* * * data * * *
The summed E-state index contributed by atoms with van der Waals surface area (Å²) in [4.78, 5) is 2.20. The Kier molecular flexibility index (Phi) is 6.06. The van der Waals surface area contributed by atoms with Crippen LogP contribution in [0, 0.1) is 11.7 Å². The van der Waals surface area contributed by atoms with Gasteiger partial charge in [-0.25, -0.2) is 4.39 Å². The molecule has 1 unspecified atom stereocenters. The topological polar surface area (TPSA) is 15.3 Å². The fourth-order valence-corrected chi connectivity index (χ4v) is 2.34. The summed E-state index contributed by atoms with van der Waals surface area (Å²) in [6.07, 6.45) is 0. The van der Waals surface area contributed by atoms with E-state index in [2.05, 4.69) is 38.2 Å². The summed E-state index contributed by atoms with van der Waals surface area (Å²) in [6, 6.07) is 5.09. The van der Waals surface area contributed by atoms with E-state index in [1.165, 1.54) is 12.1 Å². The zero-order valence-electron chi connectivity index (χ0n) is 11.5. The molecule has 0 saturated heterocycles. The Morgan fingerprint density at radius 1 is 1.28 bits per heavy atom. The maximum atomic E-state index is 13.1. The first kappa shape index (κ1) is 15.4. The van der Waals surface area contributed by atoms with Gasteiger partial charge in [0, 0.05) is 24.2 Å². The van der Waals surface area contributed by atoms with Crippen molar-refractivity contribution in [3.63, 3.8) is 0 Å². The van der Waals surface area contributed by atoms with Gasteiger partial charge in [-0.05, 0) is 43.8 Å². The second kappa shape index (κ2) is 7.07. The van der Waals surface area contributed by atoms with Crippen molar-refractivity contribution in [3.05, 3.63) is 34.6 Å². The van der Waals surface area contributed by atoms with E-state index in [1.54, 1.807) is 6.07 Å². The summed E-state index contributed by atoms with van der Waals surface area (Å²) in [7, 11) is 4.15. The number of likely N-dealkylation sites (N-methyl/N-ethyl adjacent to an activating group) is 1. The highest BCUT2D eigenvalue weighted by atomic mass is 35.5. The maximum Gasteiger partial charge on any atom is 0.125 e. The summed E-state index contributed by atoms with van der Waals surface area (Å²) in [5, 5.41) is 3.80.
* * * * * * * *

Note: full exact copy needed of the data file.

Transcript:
The summed E-state index contributed by atoms with van der Waals surface area (Å²) in [4.78, 5) is 2.20. The Kier molecular flexibility index (Phi) is 6.06. The van der Waals surface area contributed by atoms with Crippen LogP contribution in [0, 0.1) is 11.7 Å². The van der Waals surface area contributed by atoms with Gasteiger partial charge in [-0.25, -0.2) is 4.39 Å². The molecule has 1 unspecified atom stereocenters. The topological polar surface area (TPSA) is 15.3 Å². The fourth-order valence-corrected chi connectivity index (χ4v) is 2.34. The summed E-state index contributed by atoms with van der Waals surface area (Å²) in [6.07, 6.45) is 0. The van der Waals surface area contributed by atoms with E-state index in [2.05, 4.69) is 38.2 Å². The summed E-state index contributed by atoms with van der Waals surface area (Å²) in [6, 6.07) is 5.09. The van der Waals surface area contributed by atoms with E-state index in [1.165, 1.54) is 12.1 Å². The zero-order valence-electron chi connectivity index (χ0n) is 11.5. The molecule has 0 saturated heterocycles. The Morgan fingerprint density at radius 1 is 1.28 bits per heavy atom. The maximum atomic E-state index is 13.1. The first kappa shape index (κ1) is 15.4. The van der Waals surface area contributed by atoms with Gasteiger partial charge in [0, 0.05) is 24.2 Å². The van der Waals surface area contributed by atoms with Crippen molar-refractivity contribution in [3.63, 3.8) is 0 Å². The van der Waals surface area contributed by atoms with Gasteiger partial charge in [-0.05, 0) is 43.8 Å². The second kappa shape index (κ2) is 7.07. The van der Waals surface area contributed by atoms with Crippen molar-refractivity contribution in [3.05, 3.63) is 34.6 Å². The van der Waals surface area contributed by atoms with E-state index in [1.54, 1.807) is 6.07 Å². The summed E-state index contributed by atoms with van der Waals surface area (Å²) in [7, 11) is 4.15. The number of likely N-dealkylation sites (N-methyl/N-ethyl adjacent to an activating group) is 1. The highest BCUT2D eigenvalue weighted by atomic mass is 35.5. The maximum Gasteiger partial charge on any atom is 0.125 e. The summed E-state index contributed by atoms with van der Waals surface area (Å²) in [5, 5.41) is 3.80.